Associations between short-term exposure to ambient air pollution and emergency department visits for cardiovascular diseases in thirteen U.S. cities Restricted; Files & ToC

Guan,Kexin (Fall 2022)

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This study aimed to estimate the association between short-term exposures to ambient air pollutants and emergency department (ED) visits for cardiovascular diseases (CVD) in 13 cities in the United States during the period 2005-2014.


Daily counts of ED visits data were obtained from hospital associations or health departments from 9 US states. Daily air pollution and meteorological data were retrieved from data fusion products. Quasi-Poisson log-linear regression models were adopted to analyze the association between same-day exposures to six air pollutants (NO2, SO2, O3, CO, PM2.5, PM10) and ED visits for l CVD, adjusted for temporal trends and meteorology. Co-diagnosis of diabetes was inspected as a potential effect modifier.


For all CVD ED visits, we found positive associations for CO (RR = 1.002, 95% CI = [1.001, 1.003]), PM2.5 (1.001, [1.000, 1.002]), and SO2 (1.001, [1.000, 1.002]) per interquartile range (IQR) increase in same-day pollutant concentration. An IQR increase in NO2 was associated with increased risk in ED visits for ischemic heart disease (1.005, [1.001, 1.008]) and congestive heart failure (1.006, [1.001, 1.010]). Moreover, we found evidence of increased risks among patients with diabetes for several pollutants. For example, among diabetes patients, ED visits for all circulatory diseases were associated with PM10 (1.004, [1.001, 1.006]), PM2.5 (1.004, [1.002, 1.006]), and SO2 (1.002, [1.000, 1.003]), while associations among non-diabetes patients were weaker or null. Diabetes also increased the risk of ischemic heart disease ED visits associated with NO2 (1.008, [1.003, 1.013]), as well as risk for acute myocardial infarction ED visits with NO2 (1.020, [1.004, 1.036]) and SO2 (1.007, [1.001, 1.014]) concentrations. However, diabetes showed a protective effect on the increase of O3 to congestive heart failure ED visits (0.994, [0.988, 0.999]).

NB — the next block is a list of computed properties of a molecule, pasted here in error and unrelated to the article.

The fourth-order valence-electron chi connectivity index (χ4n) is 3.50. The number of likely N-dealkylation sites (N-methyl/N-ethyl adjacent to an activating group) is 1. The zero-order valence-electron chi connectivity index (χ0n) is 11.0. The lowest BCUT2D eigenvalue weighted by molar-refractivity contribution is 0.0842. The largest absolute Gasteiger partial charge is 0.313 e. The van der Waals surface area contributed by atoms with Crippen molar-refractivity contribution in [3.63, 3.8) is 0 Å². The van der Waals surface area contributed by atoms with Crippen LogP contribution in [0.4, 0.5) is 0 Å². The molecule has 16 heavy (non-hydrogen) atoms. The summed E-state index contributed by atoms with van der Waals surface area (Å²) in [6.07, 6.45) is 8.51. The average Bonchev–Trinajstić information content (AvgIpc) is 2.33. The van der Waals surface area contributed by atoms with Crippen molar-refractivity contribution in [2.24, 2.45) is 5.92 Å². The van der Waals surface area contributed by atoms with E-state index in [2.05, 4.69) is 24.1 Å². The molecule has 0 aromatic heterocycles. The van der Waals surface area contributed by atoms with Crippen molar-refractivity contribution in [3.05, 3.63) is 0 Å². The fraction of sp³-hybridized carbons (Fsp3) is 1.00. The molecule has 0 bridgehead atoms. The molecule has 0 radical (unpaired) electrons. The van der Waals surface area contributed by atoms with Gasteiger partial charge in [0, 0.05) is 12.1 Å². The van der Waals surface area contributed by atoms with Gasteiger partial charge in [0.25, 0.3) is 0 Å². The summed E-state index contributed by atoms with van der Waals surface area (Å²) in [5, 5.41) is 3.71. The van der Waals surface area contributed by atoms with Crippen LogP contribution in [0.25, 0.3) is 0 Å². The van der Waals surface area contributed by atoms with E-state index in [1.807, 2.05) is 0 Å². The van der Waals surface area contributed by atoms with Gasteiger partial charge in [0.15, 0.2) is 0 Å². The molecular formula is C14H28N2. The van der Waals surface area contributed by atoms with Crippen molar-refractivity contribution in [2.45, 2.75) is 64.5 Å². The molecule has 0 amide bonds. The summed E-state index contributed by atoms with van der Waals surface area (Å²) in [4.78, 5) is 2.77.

We found adverse effects of short-term ambient air pollutants on ED visits for cardiovascular diseases, and that diabetes mellitus may increase patients’ vulnerability toward certain air pollutants.

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